KAPALUA, Hawaii (AP) — Dustin Johnson won't be staying in the same house at the Masters.
One with no stairs?
"I don't care if it's two floors," he said. "But we aren't staying in that house."
Johnson can smile about it now, even though his short stay at Augusta National remains one of the few memories that linger. He still recalls the spill he took down the stairs on the eve of the Masters last year, at first fearing that he had broken his back in two.
"I knew it wasn't good. You could tell," he said. "It wasn't like, 'Oh, I might be hurt.' I knew it was hurt."
The topic was timely Sunday evening at Kapalua because of his eight-shot victory in the Sentry Tournament of Champions, and the feeling that Johnson was closer than ever to the form from last spring that had some players talking about him in a tone usually reserved for Tiger Woods.
He won three straight tournaments, all of them against the strongest fields of the year to that point. He was an overwhelming favorite going into the Masters. And after his fall, he was never really the same for the rest of the summer.
It's hard to declare Johnson is back for two reasons: It's only one tournament into the new year, and he already is No. 1 in the world.
Even so, his performance at Kapalua was enough to serve notice that he could be headed in that direction again.
Johnson shot 66-65 on the weekend in 35 mph gusts, the best closing 36-hole score by four shots. His 65 in the final round was the best score of the tournament, even more impressive considering he was in the final group.
He drove two par 4s on the back nine, and came within 6 inches of a hole-in-one on the 434-yard 12th hole. He went from a two-shot lead to a six-shot lead on the front nine. He never let anyone closer to him than five shots over the last 11 holes.
"The game is as close as it's been to the level it was for that stretch," he said. "I've got a lot of confidence in the game. I'm hitting the shots I want to hit. It's really windy, and for the most part, all the shots I hit were the shots I wanted to hit."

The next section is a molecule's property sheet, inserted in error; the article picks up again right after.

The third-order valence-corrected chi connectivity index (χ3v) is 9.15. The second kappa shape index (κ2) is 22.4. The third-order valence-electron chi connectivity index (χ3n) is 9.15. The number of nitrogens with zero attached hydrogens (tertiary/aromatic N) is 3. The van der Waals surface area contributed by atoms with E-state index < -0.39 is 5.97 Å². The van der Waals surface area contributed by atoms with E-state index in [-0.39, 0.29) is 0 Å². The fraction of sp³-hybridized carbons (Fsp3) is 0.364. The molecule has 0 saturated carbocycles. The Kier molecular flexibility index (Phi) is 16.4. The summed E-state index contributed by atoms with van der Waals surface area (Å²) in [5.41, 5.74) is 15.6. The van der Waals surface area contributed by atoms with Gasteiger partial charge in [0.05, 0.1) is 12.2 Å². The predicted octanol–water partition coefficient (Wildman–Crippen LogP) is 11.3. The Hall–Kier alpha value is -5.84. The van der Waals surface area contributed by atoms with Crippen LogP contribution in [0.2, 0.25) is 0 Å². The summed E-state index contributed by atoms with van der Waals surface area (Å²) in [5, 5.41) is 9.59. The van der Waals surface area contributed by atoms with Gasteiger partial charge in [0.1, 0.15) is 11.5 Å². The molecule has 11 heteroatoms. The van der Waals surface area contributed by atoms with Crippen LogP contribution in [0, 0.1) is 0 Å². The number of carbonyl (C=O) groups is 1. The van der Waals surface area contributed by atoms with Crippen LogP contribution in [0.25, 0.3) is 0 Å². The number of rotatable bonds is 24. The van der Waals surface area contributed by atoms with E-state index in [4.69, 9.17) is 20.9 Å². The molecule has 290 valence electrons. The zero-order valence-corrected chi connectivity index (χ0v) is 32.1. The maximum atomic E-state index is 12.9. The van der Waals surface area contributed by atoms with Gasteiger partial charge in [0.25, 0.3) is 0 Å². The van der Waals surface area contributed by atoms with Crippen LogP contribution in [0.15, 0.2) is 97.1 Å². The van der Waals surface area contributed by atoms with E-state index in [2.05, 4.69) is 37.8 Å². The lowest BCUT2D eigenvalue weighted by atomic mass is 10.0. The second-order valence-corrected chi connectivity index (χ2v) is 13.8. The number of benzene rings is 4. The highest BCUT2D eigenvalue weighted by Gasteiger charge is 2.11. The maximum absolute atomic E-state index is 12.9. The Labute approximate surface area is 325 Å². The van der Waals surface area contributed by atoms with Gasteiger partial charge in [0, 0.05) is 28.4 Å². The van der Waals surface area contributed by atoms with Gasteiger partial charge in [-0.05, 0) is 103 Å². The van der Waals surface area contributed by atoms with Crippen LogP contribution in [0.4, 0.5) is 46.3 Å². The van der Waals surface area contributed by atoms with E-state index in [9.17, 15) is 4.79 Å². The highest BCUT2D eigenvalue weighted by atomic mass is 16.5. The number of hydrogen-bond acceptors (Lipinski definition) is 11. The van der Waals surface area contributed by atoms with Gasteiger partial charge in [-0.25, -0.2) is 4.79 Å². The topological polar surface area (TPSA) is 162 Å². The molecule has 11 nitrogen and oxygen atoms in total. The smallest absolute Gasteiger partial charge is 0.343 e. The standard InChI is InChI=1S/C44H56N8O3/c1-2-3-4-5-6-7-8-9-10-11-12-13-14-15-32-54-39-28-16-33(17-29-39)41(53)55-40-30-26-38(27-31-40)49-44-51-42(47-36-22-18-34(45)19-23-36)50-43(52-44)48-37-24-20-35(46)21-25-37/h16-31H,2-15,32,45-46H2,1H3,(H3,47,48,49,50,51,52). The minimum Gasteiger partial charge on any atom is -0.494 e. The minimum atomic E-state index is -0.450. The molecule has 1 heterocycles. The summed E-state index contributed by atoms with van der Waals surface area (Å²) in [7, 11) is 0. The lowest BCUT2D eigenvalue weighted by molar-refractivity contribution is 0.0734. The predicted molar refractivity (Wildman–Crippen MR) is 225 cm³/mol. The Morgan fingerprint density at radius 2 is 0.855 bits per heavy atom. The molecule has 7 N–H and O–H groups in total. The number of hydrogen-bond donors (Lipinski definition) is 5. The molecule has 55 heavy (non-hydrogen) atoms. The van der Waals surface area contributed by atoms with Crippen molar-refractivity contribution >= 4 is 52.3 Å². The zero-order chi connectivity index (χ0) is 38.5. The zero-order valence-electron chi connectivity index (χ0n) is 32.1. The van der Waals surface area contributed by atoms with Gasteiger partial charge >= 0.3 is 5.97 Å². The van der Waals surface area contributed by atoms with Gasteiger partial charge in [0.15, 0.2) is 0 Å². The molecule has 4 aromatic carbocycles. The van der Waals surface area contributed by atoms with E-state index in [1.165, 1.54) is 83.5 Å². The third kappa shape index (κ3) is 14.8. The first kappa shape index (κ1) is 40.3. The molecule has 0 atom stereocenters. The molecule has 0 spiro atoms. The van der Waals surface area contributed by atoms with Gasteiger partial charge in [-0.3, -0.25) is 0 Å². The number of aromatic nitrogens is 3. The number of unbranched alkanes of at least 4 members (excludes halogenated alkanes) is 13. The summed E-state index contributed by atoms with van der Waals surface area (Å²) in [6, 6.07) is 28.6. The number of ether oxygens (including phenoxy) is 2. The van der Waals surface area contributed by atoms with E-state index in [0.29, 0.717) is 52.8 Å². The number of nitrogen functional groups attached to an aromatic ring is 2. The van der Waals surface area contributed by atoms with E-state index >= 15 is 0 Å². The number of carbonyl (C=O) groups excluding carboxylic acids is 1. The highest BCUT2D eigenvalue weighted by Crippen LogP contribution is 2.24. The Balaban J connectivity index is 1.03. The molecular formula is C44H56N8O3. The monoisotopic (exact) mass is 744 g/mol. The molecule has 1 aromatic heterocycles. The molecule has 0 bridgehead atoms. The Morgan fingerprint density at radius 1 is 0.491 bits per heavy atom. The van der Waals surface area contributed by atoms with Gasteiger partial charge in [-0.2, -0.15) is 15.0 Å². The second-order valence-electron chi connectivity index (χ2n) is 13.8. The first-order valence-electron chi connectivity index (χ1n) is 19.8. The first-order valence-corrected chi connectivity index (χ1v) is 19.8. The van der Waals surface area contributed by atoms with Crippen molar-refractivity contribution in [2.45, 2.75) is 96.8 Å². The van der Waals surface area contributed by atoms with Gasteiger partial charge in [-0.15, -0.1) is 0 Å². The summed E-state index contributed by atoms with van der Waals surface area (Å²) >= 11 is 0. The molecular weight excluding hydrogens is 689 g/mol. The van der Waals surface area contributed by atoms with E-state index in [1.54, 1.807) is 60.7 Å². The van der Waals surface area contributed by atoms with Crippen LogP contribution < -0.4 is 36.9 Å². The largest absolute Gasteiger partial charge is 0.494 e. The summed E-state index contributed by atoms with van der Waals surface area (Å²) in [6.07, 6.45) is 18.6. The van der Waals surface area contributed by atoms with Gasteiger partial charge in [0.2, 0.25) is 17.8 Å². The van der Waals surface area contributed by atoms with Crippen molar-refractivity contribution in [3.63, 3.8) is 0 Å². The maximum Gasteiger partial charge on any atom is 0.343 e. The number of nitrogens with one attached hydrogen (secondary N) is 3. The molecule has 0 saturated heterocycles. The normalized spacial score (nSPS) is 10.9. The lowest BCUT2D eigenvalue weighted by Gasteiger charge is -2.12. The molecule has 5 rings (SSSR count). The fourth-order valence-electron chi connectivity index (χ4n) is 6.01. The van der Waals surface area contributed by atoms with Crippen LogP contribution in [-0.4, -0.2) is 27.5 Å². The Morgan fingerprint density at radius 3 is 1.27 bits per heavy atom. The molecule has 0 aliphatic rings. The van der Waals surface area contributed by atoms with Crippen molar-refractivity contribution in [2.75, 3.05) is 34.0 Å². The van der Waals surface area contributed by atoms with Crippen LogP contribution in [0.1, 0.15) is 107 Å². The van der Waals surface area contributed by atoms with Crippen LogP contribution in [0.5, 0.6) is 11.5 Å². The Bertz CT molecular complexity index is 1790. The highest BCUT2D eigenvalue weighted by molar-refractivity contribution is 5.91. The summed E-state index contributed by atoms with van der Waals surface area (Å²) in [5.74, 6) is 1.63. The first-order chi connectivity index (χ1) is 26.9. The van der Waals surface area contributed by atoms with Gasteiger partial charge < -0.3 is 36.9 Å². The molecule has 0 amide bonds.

What gets the most attention is his tee shot on No. 12 that sailed over the hill, bounced onto the green and was headed for the cup when it slowed to a stop just inches away. There also was the bullet of a drive into the wind on the 14th that ran onto the green about 25 feet away.
It was like that all day, and no one had a chance.
Kapalua was only the start, of course. Still to come are a pair of World Golf Championships and top-heavy fields that he will face at Pebble Beach in Riviera, all part of the three months that lead to the Masters.
And it's not like anyone is ready to concede.
"In all seriousness, I think if I had my 'A' game, I think I could take him on," Jordan Spieth said. "The most difficult part is, I guess, trying to stay within your own game, not play off his. When I'm playing well, if I'm focusing on my things and me versus the golf course, that's the best opportunity to capitalize."
Still to be determined is how Rory McIlroy returns this year, and Justin Thomas certainly has the power and game. Jon Rahm at age 23 became the fourth-youngest player to reach No. 3 in the world with his runner-up finish at Kapalua. Even in a lost cause, Rahm doesn't shy away from a fight.
The next test for Johnson is in two weeks in Abu Dhabi, where he faces another strong field that includes McIlroy, Henrik Stenson and Justin Rose, who ended last year with three victories among 10 straight top-10 finishes.
He has a two-week break before heading to Pebble Beach and an All-Star cast that includes Spieth (who plays with Johnson), McIlroy, Rahm and Jason Day.
Most startling about Sunday at Kapalua was a rare occasion when Johnson looked back.
When he lost a three-shot lead by shooting 82 in the final round of the 2010 U.S. Open at Pebble Beach, he was on a boat fishing the next day. When he three-putted from 12 feet on the 18th green at Chambers Bay in the 2015 U.S. Open, he was playing golf the next morning with Wayne Gretzky and friends in Idaho.
"For me, it's just all about pushing forward," he said. "You can't change anything that happened in the past."
But he was reminded of the past on the eve of the final round at Kapalua. In his most recent PGA Tour start, Johnson lost a six-shot lead in the final round of the HSBC Champions in Shanghai. He thought about that Sunday and was determined that wouldn't happen again, and it didn't.
It's all forward now, even if comparisons are with how he played in the past. That wouldn't be a bad place to be.
This article was written by Doug Ferguson from The Associated Press and was legally licensed through the NewsCred publisher network. Please direct all licensing questions to firstname.lastname@example.org.
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